Each person who received breakfast was required to fill out a brief survey, and I cannot wait to see the results of all the surveys from UCSC. I'm hoping to participate in the Impact Designs: Engineering through Sustainability and Student Service (IDEASS) program next year and work on a bike-related project in Santa Cruz, so it'd be awesome to see some statistics from this year regarding how often people say they bike to campus and why they do so. I'm planning on helping Ecology Action, the local non-profit who hosts Bike to Work Day in Santa Cruz, enter some data from these surveys sometime next week. It will be an opportunity to begin building relationships with those in the organization so that I can find ways to collaborate with them next year.

I also want to give a shout out to People Power, who had one representative at our base of campus breakfast site, seeking signatures to show local city and county governments that residents are stoked and ready for the creation of the Coastal Rail Trail. To find out more and sign the petition, click here. (On a similar note, People Power's Tawn O Kennedy and Santa Cruz Bike Party organized a Bike Party that cycled around Santa Cruz and Capitola a couple Fridays ago. Check out the photos from that event here and here!)

After helping out at the base of campus, I rode up Hagar Drive to Quarry Plaza for some orange juice and to chat with some friends I've gotten to know through getting more involved with bicycling at UCSC this year. The Student Environmental Center's People's Bike Generator was hooked up to some speakers, bumping some tunes powered by student leg energy (a renewable resource when the student is fed coffee and bagels).

One of the Student Environmental Center Transportation Campaign interns asked me if I'd like to be interviewed for a video they're making, and I said sure. Sitting on a rock in the Quarry beside my Specialized "Dolce" road bike, wearing my "One Less Car" t-shirt and my bike necklace, I spoke about why I love cycling in Santa Cruz, about how more young girls should be out on their bikes and at the high school bike racks in their skirts and heels to show the world that the cycling world isn't just for guys, and about how new cyclists should talk to other cyclists to find safer and easier routes to get where they need to go. Once that video is made and ready for showing, I'll be sure to post it here!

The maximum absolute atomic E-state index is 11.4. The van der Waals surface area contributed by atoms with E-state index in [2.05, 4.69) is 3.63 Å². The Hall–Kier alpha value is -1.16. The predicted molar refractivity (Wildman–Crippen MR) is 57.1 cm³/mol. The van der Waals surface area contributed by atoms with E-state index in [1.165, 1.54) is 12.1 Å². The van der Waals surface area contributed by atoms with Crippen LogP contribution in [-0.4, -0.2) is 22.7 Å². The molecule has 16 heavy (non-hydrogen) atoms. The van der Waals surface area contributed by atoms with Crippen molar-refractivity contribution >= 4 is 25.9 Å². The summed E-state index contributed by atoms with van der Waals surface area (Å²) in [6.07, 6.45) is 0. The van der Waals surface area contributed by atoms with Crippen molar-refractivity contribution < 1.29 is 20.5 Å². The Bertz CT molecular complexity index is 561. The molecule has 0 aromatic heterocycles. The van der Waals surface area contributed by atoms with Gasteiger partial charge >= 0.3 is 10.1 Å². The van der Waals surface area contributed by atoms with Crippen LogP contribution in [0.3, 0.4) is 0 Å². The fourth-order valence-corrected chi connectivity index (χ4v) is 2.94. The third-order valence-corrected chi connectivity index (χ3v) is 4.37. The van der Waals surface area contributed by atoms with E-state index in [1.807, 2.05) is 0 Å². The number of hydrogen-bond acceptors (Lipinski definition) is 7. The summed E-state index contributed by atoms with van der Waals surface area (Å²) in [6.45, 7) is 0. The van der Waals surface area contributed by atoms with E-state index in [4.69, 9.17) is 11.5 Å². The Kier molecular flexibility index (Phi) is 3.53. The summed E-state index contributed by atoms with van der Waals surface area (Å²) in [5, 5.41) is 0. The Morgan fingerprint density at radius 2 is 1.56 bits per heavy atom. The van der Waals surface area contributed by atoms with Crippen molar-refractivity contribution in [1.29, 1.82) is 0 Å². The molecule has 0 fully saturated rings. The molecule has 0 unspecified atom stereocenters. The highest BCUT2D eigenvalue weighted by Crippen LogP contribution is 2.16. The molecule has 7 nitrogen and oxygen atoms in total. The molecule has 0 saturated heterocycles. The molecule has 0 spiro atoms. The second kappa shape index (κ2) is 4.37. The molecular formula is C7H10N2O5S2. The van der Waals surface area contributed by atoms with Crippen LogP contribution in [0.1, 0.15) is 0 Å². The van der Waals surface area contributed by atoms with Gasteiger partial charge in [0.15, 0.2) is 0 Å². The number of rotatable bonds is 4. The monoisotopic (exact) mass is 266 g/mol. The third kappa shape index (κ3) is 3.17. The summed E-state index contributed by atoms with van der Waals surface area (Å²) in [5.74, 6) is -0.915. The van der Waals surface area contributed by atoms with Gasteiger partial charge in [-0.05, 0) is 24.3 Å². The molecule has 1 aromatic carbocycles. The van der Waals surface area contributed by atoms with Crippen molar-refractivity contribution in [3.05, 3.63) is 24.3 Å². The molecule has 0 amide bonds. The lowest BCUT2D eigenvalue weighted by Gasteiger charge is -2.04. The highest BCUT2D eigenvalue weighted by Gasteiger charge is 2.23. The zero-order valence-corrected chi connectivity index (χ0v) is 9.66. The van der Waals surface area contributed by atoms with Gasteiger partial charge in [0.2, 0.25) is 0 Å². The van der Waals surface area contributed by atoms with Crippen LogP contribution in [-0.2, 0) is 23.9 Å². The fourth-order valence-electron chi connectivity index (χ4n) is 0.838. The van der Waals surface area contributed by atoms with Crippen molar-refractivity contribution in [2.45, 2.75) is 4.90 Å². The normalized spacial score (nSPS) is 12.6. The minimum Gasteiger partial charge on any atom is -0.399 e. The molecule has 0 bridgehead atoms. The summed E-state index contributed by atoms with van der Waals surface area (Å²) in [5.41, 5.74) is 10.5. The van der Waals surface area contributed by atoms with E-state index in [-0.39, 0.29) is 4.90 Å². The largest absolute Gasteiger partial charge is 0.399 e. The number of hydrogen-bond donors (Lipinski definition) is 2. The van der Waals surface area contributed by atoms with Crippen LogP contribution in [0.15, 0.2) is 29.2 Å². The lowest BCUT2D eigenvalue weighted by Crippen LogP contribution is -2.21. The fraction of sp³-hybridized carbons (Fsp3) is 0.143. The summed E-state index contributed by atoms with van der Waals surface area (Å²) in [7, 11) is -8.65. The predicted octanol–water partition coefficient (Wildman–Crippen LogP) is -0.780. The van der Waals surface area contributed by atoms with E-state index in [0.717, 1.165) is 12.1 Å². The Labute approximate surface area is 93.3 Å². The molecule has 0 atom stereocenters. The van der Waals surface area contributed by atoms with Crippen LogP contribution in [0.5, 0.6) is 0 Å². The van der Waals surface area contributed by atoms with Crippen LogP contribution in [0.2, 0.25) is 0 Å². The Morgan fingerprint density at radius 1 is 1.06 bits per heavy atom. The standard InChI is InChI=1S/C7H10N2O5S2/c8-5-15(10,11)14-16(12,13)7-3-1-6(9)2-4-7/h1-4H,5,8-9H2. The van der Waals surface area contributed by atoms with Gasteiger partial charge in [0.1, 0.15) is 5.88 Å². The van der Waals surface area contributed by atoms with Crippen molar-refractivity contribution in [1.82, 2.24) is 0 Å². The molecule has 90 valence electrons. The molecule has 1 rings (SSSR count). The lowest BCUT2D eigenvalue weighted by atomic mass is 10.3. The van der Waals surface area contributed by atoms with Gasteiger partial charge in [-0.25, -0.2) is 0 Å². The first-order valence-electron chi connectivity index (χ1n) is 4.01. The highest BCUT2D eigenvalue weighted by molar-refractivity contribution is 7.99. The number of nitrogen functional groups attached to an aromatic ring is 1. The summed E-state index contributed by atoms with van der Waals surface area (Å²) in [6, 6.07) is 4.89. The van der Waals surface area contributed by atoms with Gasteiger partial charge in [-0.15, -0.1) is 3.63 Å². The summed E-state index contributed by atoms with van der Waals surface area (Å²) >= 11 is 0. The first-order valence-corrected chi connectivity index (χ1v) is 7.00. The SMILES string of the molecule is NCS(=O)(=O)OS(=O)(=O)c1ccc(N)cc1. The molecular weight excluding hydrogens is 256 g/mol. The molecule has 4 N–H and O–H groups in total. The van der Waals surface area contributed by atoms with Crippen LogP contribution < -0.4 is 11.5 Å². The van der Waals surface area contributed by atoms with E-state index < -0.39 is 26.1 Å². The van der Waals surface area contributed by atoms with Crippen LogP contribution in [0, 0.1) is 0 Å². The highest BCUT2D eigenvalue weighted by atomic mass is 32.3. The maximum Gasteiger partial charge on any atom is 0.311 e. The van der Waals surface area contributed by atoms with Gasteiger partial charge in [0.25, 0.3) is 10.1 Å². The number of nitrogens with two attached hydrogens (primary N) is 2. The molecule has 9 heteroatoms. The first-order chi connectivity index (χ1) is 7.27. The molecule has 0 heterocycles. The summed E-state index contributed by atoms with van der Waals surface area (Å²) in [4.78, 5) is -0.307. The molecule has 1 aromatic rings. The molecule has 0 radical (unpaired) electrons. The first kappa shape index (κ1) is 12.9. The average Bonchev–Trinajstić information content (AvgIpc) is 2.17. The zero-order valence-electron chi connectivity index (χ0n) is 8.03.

Woah, it's only 10 AM and I've already had so many bike adventures this morning! Time to pedal on over to the Sustainability Office and then bike on over to class with my favorite professor, who though he's been around UCSC since its founding still rides his bike to campus some days.

How was your Bike to Work/School Day? What keeps you from biking as transportation to work, school, or errrands more often? Share in the comments!

Thanks for reading, and Happy Bike to Work Day!

Tuesday, April 23, 2013

My 21st B-Earth Day

 
Yesterday, Monday, April 22, was my 21st b-earth day, and at 6:30 AM my phone buzzed with a text message from my aunt and uncle wishing me a happy birthday. Normally, I would respond thank you and then fall back to sleep for another couple hours. But something about knowing that it was Earth Day and my birthday made me think twice about closing my eyes. Ultimately, the morning mystery of early sunlight that I could see through my window got me up and out of bed and out the door into the morning.